You can hate him if that’s your prerogative, but Martinez demands your respect. That said, there’s no stopping you from giving him an enemy’s welcome, writes Benjamin Kabak, one of our friends from River Ave. Blues. There’s been debate over Andy Pettitte starting on three days’ rest and the possible usage of Mariano Rivera for more than two innings. The Yankees’ offense can eliminate those seeds – and keep stress levels at a minimum – by pounding Pedro early and feasting on the Phillies’ weak bullpen.
? If Chad Gaudin had started Game 5 and gotten lit up, many would be screaming at Joe Girardi about why he didn’t go for the kill with A.J. Burnett. It’s the nature of this beast, and now that we’re at Game 6, give Girardi a break. You want Pettitte on the mound tonight – period. He’s 3-0 with a 3.24 ERA in four postseason starts, and tops baseball’s charts with 17 playoff wins and five series-clinching victories.
“He’s done it the whole year, but there’s something about the postseason that makes him rise to the occasion,” Burnett told reporters on Tuesday. “I think we’re going to be all right.”
While Pettitte hasn’t gone on short rest since his final start of the 2006 season, he also had at least one extra day’s rest over his final eight starts of 2009. The extra rest has made a world of difference for CC Sabathia. It will help Pettitte.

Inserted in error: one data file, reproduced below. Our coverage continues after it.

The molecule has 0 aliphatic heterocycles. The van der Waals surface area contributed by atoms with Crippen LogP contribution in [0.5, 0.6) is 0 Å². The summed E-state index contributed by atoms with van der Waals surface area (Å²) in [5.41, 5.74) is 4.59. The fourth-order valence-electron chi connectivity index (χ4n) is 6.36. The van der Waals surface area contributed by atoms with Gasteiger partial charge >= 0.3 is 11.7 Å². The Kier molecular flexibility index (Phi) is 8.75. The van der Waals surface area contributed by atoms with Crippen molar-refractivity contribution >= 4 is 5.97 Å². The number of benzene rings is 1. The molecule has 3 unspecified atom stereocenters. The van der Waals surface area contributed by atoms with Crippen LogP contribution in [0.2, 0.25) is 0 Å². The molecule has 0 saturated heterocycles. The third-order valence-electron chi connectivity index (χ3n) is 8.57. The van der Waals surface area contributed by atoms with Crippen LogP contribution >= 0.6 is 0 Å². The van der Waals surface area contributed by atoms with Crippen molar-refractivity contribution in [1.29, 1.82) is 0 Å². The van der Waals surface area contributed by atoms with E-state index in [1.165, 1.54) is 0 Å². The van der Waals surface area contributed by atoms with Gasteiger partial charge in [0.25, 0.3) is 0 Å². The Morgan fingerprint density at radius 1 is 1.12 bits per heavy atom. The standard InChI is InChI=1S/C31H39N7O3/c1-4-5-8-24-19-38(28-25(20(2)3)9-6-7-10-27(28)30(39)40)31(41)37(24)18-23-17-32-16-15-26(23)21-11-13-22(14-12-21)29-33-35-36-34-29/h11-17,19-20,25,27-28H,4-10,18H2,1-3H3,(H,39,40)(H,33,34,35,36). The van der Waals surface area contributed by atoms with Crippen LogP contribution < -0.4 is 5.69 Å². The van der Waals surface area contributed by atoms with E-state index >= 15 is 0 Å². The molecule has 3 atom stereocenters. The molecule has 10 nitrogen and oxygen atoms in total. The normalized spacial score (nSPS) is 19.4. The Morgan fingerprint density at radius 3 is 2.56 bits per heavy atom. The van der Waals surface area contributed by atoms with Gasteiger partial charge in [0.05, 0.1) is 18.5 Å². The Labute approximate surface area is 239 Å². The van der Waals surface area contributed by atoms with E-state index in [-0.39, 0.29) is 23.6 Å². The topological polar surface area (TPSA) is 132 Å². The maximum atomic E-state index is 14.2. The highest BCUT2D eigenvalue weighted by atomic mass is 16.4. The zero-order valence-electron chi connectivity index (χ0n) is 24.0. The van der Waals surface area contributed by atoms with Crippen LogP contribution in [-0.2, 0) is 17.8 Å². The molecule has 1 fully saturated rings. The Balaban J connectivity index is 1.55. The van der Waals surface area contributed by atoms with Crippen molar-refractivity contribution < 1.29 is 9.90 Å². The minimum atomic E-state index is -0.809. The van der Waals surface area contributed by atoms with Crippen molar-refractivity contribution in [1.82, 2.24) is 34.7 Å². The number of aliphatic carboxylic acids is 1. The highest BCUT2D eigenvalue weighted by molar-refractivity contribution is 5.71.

“I would think that he’s rested,” Girardi said. “That we haven’t had to overwork him the last two months, that’s probably why he feels extremely well.”
? Provided the bats don’t blow away Pedro or the Phillies’ bullpen, and if Pettitte and the Yankees take a close lead into the seventh inning, lock it down. I don’t always agree with Mike Francesa, but Rivera’s had two days rest and probably won’t throw again until February. Ride that final leg with the greatest closer ever.
“Hopefully, we don’t need it,” Rivera said. “We will have to do whatever it takes to win the game. It’s a big game for us.”
Rivera’s ERA this postseason is 0.63 ERA in 11 outings (one run, nine hits in 14 1/3 innings). Opponents are batting .176 against him. He’s saved 39 postseason games and closed out 14 clinchers. Convinced?
Talk to you tonight. If you can get to Yankee Stadium early, here’s a rundown of the festivities:
4:50 p.m. – 5:50 p.m. Yankees take BP
5:00 p.m. Gates Open
5:50 p.m. – 6:50 p.m. Phillies take BP
7:35 p.m. Lineups Announced
7:45 p.m. Presentation of Colors: United States Coast Guard Color Guard